Do you know what I'm really convinced of? That the competition is increasingly being determined by the details. It’s all about a better understanding of individual issues and providing better solutions - based on data and communicated in customised messages. For me, that's what we stand for: Essence stands for excellence in detail!

Essence is not just any new agency, but is intended to play an important role in the GroupM network. How strongly do you feel the pressure that weighs on your shoulders?

Anyone who knows me well knows that I don't need external pressure. I am passionate, I am focused, I am a meticulous worker with a great desire for success. I don't need any additional external pressure. Jürgen Blomenkamp and Kelly Clark, who managed Maxus prior to becoming GroupM boss, know me very well and know why they entrusted me with the task of building up Essence in Germany.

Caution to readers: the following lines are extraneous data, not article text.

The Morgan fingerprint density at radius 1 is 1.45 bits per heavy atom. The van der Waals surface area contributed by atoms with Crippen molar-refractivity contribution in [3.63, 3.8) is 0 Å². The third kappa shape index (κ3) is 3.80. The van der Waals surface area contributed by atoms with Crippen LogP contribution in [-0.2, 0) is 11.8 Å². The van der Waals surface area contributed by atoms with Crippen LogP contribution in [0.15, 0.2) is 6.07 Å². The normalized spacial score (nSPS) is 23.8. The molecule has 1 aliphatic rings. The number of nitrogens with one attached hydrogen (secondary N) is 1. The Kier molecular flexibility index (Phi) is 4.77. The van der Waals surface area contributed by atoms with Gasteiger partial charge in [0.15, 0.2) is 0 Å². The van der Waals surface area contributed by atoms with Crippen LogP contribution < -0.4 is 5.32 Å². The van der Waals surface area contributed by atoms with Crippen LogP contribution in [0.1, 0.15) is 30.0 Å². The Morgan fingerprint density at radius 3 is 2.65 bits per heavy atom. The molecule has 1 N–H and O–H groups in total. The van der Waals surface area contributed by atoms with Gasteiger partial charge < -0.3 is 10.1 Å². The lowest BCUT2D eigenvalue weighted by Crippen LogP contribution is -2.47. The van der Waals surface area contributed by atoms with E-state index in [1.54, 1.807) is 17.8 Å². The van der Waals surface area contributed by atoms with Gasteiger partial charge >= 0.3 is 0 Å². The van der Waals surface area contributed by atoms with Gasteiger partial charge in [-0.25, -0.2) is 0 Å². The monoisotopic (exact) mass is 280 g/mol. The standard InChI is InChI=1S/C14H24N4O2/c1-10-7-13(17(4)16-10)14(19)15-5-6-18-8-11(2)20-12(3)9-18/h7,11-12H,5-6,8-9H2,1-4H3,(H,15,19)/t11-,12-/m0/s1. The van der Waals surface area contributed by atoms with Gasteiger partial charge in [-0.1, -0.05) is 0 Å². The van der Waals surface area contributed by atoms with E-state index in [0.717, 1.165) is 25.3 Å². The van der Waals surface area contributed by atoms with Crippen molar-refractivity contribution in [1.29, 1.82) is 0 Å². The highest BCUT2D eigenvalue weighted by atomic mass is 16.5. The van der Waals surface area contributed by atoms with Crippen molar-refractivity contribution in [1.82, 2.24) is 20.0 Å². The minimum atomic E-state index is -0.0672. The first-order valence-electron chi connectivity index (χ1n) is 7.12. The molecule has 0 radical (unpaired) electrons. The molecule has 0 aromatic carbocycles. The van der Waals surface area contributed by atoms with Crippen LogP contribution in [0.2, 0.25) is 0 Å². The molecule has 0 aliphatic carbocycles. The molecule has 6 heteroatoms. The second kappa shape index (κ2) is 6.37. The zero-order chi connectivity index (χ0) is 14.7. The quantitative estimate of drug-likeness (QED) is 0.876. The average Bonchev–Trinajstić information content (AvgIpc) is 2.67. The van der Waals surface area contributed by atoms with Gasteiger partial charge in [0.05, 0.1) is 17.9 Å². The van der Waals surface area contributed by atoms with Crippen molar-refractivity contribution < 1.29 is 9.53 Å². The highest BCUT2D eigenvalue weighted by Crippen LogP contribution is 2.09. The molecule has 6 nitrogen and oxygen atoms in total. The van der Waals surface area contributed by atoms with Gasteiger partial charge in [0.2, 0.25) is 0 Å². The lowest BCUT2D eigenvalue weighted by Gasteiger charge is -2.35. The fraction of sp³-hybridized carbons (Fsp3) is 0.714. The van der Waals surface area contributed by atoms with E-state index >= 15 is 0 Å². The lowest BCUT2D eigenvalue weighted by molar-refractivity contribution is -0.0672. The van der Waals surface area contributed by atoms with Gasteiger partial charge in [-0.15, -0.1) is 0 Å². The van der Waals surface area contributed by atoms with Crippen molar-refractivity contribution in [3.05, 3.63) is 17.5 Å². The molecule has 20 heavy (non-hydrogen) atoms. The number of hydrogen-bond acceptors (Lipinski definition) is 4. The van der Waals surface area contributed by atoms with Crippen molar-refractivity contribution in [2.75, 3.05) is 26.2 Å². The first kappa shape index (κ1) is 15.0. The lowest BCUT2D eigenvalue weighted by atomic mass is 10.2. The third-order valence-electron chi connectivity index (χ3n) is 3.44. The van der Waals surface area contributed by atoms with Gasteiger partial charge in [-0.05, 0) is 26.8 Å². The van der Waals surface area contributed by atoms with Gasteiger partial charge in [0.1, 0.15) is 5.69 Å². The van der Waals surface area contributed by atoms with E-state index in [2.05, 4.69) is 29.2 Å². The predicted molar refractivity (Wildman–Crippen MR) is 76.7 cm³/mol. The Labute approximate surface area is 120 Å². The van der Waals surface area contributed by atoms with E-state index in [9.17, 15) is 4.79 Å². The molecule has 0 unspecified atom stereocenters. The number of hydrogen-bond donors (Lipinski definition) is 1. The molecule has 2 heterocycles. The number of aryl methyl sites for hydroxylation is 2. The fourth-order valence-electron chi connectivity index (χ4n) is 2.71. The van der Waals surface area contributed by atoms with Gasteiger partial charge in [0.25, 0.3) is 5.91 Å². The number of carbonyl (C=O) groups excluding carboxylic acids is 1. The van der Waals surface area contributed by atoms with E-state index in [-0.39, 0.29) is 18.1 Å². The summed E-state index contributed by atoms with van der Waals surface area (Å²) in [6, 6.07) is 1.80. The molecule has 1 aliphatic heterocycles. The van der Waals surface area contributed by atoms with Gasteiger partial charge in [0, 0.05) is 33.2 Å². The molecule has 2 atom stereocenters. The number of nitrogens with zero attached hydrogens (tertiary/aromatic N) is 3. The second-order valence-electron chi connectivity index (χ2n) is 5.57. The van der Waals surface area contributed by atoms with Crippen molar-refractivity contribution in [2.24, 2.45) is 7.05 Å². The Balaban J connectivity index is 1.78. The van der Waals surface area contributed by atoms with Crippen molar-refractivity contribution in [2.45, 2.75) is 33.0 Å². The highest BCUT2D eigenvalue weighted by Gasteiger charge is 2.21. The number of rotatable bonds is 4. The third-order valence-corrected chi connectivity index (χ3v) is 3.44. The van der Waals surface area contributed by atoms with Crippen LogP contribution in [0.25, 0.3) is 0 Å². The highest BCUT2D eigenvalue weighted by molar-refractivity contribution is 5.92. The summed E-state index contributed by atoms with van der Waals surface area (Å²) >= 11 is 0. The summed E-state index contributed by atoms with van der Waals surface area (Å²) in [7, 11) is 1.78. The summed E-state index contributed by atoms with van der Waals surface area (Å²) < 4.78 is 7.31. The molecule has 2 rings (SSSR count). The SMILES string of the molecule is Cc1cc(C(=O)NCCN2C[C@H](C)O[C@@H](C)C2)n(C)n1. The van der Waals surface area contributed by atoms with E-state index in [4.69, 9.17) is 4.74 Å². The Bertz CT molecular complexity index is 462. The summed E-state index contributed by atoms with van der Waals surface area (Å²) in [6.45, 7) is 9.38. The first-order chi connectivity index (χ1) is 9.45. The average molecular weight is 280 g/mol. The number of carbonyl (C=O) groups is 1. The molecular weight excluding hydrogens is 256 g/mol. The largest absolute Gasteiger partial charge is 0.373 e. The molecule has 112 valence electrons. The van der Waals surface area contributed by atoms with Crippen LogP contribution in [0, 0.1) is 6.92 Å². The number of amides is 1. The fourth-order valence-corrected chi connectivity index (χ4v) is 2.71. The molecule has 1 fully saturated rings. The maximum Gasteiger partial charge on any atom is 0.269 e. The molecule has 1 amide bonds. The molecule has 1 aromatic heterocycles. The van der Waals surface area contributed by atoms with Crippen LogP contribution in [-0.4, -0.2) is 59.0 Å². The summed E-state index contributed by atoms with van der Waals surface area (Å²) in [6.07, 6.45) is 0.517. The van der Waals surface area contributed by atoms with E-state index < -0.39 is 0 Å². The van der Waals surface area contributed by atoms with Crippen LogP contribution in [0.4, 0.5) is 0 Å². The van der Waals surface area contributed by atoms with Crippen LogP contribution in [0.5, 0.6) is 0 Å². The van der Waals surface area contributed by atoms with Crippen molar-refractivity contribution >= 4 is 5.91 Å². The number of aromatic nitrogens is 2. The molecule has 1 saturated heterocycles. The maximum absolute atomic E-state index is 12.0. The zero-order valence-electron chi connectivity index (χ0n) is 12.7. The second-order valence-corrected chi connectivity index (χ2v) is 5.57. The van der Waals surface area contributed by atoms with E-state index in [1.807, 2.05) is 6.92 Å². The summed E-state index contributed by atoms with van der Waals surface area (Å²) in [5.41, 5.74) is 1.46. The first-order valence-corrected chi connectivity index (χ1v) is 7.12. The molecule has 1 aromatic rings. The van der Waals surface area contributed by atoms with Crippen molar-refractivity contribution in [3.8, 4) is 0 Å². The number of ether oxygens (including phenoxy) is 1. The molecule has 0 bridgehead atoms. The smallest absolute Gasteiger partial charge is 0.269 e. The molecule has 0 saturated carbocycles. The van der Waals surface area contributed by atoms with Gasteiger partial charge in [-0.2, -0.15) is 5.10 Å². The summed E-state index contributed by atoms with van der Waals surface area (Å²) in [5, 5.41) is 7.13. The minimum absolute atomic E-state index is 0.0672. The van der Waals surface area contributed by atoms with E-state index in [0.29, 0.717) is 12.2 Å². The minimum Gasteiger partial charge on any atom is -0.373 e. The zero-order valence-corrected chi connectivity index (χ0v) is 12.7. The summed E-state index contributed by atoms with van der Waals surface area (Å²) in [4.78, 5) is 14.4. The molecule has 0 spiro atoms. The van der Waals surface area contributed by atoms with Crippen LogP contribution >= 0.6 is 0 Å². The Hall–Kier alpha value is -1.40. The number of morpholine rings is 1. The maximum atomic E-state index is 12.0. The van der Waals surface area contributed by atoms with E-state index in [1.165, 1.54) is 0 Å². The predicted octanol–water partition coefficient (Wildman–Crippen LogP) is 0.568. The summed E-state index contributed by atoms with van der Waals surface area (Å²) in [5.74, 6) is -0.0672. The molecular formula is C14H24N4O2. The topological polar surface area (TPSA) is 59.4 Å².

What is your ambition, how big is Essence to become in Germany?

You really want to hear numbers - how many employees, how many billings, what turnover? My goal is first of all to have really satisfied clients and employees who are happy and able to develop their talents. Essence will be a very intense agency, we're looking for close relationships to whom we can dedicate ourselves lock, stock and barrel. We want clients who have an ongoing interest in evolving and sharing their data with us, so that together we can optimise their business KPIs.

Even if you may not wish to hear this, the media industry will, of course, be watching very closely to see which makes better progress in Germany, the new Omnicom media agency Hearts & Science or Essence. When will you be ready to make pitches?

We first want to become 100 percent Essence and gain the right experience. After that I will be able to tell you more exactly how fast we want to grow in Germany. As for pitches: of course we're ready for them and of course we want to win pitches. And this very year, that's definite. And last but not least, there are 500 people in our office in London - we get all the extra support we need from there.